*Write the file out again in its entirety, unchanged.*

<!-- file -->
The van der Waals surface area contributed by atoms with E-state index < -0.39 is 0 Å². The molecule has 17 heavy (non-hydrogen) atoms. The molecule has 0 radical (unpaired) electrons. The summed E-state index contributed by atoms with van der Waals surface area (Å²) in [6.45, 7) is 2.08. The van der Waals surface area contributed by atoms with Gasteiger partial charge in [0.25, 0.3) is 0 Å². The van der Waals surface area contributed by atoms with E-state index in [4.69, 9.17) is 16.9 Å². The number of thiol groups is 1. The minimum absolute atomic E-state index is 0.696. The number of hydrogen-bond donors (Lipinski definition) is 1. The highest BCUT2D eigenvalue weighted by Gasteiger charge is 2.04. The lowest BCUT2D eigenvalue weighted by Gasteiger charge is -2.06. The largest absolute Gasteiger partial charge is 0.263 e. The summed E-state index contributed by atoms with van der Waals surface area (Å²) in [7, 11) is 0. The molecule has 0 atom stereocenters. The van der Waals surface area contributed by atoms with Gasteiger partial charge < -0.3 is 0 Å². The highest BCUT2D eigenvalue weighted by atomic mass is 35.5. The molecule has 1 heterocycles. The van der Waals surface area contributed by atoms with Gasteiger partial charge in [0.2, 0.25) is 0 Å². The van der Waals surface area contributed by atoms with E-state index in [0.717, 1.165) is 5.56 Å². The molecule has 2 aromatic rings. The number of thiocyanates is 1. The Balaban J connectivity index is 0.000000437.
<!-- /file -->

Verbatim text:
The van der Waals surface area contributed by atoms with E-state index < -0.39 is 0 Å². The molecule has 17 heavy (non-hydrogen) atoms. The molecule has 0 radical (unpaired) electrons. The summed E-state index contributed by atoms with van der Waals surface area (Å²) in [6.45, 7) is 2.08. The van der Waals surface area contributed by atoms with Gasteiger partial charge in [0.25, 0.3) is 0 Å². The van der Waals surface area contributed by atoms with E-state index in [4.69, 9.17) is 16.9 Å². The number of thiol groups is 1. The minimum absolute atomic E-state index is 0.696. The number of hydrogen-bond donors (Lipinski definition) is 1. The highest BCUT2D eigenvalue weighted by Gasteiger charge is 2.04. The lowest BCUT2D eigenvalue weighted by Gasteiger charge is -2.06. The largest absolute Gasteiger partial charge is 0.263 e. The summed E-state index contributed by atoms with van der Waals surface area (Å²) in [7, 11) is 0. The molecule has 0 atom stereocenters. The van der Waals surface area contributed by atoms with Gasteiger partial charge < -0.3 is 0 Å². The highest BCUT2D eigenvalue weighted by atomic mass is 35.5. The molecule has 1 heterocycles. The van der Waals surface area contributed by atoms with Gasteiger partial charge in [0.2, 0.25) is 0 Å². The van der Waals surface area contributed by atoms with E-state index in [0.717, 1.165) is 5.56 Å². The molecule has 2 aromatic rings. The number of thiocyanates is 1. The Balaban J connectivity index is 0.000000437.